How easy is it for a blind person using a screenreader to access your site?
Accessibility and usability testing
Why is accessibility important?
A lack of accessibility can lead to potential customers being prevented from accessing your site, purchasing goods and services, or gaining full access to the information you provide.
Being able to access goods, services and information online has revolutionised the way that people with disabilities live their lives, enabling far more independence and less reliance on others. Here are some reasons why accessibility is important:
- A lack of accessibility could send potential customers elsewhere. If someone is unable to use your site, they are likely to leave and find a competitor who meets their access requirements.
- Accessible web design is good for SEO – basic good practices such as the use of headings and the labelling of images can contribute to better ranking in search engines.
- Publicity – good website design in terms of accessibility is not something that screenreader users can automatically rely on, so people tend to share their positive experiences, thus giving the site free publicity. Of course the opposite is also true.
- Many people with a visual impairment will not have access to visual advertising methods, such as printed materials, so your website may be the first time that they encounter your business. If they have a positive experience, they are more likely to return.
- Many people with a visual impairment choose to shop or book services online as there are no physical barriers as there may be if they had to locate a physical shop or travel to a service provider.
- It’s a legal requirement under the Equality Act
Accessibility reports from English with Kirsty focus on a site in terms of its accessibility and usability to a blind user working with screenreading software (in this case JAWS – Job Access with Speech). JAWS has been found to be the most popular screenreader for Windows, and whilst there is other software on the market that is not featured in this report, issues identified for JAWS users are likely to affect those working with other software as well. The site is also tested using a mobile device and VoiceOver, the in-built screenreader in Apple products.
Whilst there are tests online that highlight accessibility issues, this does not necessarily reflect the experience of people with disabilities who use accessibility software such as screenreaders in their everyday lives. Similarly, whilst it is possible to download demonstration versions of speech software, this will not reflect the experience of a proficient user who is familiar with all the keystrokes and used to navigating sites without the use of a mouse or visual input.
My accessibility audit report will give you an understanding of a visit to your site from the perspective of a screenreader user, highlighting any difficulties experienced by someone who cannot access visual information (such as unlabelled graphics), and who accesses websites without the use of a mouse.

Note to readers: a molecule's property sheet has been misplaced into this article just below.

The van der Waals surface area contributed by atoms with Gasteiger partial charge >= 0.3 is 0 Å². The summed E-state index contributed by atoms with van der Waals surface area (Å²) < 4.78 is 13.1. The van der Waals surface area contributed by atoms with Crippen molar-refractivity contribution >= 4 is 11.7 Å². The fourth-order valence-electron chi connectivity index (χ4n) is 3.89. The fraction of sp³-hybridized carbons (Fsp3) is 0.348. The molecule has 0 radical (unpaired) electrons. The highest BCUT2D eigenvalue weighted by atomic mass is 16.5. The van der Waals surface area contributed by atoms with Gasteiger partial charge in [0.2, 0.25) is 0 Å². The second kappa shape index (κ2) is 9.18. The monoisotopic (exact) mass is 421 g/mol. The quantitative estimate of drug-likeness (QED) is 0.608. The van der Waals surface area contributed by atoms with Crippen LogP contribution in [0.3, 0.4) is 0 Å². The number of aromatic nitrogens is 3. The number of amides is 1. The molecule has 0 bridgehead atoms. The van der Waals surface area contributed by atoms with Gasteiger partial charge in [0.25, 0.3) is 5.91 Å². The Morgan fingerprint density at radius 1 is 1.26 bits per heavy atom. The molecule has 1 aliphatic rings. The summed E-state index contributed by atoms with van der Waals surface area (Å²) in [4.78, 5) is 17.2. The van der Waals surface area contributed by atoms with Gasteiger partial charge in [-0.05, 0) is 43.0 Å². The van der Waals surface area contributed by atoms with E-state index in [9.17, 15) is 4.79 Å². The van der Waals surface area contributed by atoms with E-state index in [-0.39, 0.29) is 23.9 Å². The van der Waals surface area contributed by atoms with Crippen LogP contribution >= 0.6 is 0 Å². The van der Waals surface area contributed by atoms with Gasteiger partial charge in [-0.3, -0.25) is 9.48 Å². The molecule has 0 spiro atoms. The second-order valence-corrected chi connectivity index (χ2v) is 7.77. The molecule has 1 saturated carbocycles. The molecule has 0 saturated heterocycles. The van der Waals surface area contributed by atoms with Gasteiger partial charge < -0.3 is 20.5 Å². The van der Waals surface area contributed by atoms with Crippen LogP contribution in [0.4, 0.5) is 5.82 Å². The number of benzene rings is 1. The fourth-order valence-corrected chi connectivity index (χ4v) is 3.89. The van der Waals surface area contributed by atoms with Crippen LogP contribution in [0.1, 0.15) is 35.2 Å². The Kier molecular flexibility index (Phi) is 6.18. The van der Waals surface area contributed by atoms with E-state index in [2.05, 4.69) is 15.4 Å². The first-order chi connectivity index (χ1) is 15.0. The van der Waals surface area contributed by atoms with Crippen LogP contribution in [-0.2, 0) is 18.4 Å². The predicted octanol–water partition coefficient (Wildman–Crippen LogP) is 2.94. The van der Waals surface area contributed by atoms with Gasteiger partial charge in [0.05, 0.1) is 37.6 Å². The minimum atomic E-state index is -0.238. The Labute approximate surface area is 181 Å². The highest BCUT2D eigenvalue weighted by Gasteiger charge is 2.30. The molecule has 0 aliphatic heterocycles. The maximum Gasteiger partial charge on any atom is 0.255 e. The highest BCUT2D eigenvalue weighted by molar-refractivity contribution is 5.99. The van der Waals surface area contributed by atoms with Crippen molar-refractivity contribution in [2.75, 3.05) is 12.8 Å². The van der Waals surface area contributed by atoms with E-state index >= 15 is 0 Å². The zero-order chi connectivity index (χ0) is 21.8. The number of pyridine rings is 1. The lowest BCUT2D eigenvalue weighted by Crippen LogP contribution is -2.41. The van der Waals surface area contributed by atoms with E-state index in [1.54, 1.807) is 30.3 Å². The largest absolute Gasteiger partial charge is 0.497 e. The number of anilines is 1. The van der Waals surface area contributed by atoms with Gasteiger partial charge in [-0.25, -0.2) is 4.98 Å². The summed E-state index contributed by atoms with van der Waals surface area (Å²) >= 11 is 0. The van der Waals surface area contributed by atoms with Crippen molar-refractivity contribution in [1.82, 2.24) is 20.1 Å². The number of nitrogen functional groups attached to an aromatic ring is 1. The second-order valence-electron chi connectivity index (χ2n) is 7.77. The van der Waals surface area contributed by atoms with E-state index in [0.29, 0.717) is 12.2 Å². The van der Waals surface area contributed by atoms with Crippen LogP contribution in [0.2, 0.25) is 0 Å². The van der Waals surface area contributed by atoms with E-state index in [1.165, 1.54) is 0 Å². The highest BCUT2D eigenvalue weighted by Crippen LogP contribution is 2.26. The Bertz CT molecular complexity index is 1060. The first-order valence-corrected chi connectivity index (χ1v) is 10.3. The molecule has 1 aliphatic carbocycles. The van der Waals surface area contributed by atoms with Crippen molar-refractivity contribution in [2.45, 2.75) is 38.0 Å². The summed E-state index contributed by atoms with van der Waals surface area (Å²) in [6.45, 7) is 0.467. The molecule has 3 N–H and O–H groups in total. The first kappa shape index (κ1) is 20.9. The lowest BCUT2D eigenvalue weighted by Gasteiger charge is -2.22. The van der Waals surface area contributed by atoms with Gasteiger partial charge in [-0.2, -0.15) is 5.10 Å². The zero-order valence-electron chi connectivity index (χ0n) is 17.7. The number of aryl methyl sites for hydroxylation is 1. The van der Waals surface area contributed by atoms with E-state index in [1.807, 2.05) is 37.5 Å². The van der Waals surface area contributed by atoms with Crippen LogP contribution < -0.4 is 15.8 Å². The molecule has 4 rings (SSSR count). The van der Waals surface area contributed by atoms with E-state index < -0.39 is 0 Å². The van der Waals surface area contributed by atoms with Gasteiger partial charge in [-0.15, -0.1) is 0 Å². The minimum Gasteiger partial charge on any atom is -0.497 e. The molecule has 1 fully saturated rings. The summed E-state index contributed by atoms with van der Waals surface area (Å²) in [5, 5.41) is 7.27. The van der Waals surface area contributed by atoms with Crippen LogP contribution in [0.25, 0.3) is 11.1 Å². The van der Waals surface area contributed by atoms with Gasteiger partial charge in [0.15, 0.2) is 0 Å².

The final report will cover the following questions:
- How easy was it to find information on the site?
- How well were products/services described? Could someone without the ability to see pictures know exactly what they were purchasing?
- How easy was it to put things in the basket/select relevant services/progress through the site?
- 4. How well were buttons, images, links and page elements labelled?
- . Could controls be activated without a mouse?
- How easy was it to set up an account/pay for the goods?
- Could tasks be completed independently, without sighted help?
- Was there anything on the site that was distracting, such as constantly refreshing text or automatic videos or sound files that would prevent a screenreader user from being able to hear what was on the site and thus access the information?
- What was the experience like on a mobile device?
- Overall how good was the user experience for a screenreader user?
- How accessible were the brand’s other social media profiles, newsletters, or other communications?
- Is there anything else that could be improved or made more accessible?
Cost and contents
What you pay depends on what you want. I’m happy to discuss the options before you make your decision.
|Initial consultation with bloggers or businesses to discuss website accessibility, making the site or customer experience more accessible to blind people. Includes a written summary of recommendations.||£30|
|Recorded user testing of the site using a laptop and JAWS. Completing tasks identified by you. Recording of the session so you can follow along on-screen and listen to my commentary explaining what I am doing and what issues I encountered.||£50|
|User testing of the site on an iPhone using VoiceOver. Written document describing how easy it was to complete the tasks set by you, and any problems encountered.||£25|
|Face-to-face meeting – to go through your site and make recommendations about any accessibility issues (subject to availability and dependent on location).||£85|
|App testing – using VoiceOver on an iPhone. Written report describing user experience and any problems encountered.||£30|
|Written website testing report addressing the questions listed above and covering the main issues faced by screenreader users using a keyboard||£40|
An invoice will be provided. Payment can be made by bank transfer or Paypal. Customers outside of the UK are asked to pay via Paypal.
If you have multiple sites to test, each one will be tested separately, but there is a 20% discount off the price of the 2nd and any additional sites.
Any sites that are particularly large or complex may incur additional charges, but this will be made clear at the consultation stage.
If you require any further information or would like to book a web accessibility audit, please contact Kirsty Major using the contact form below: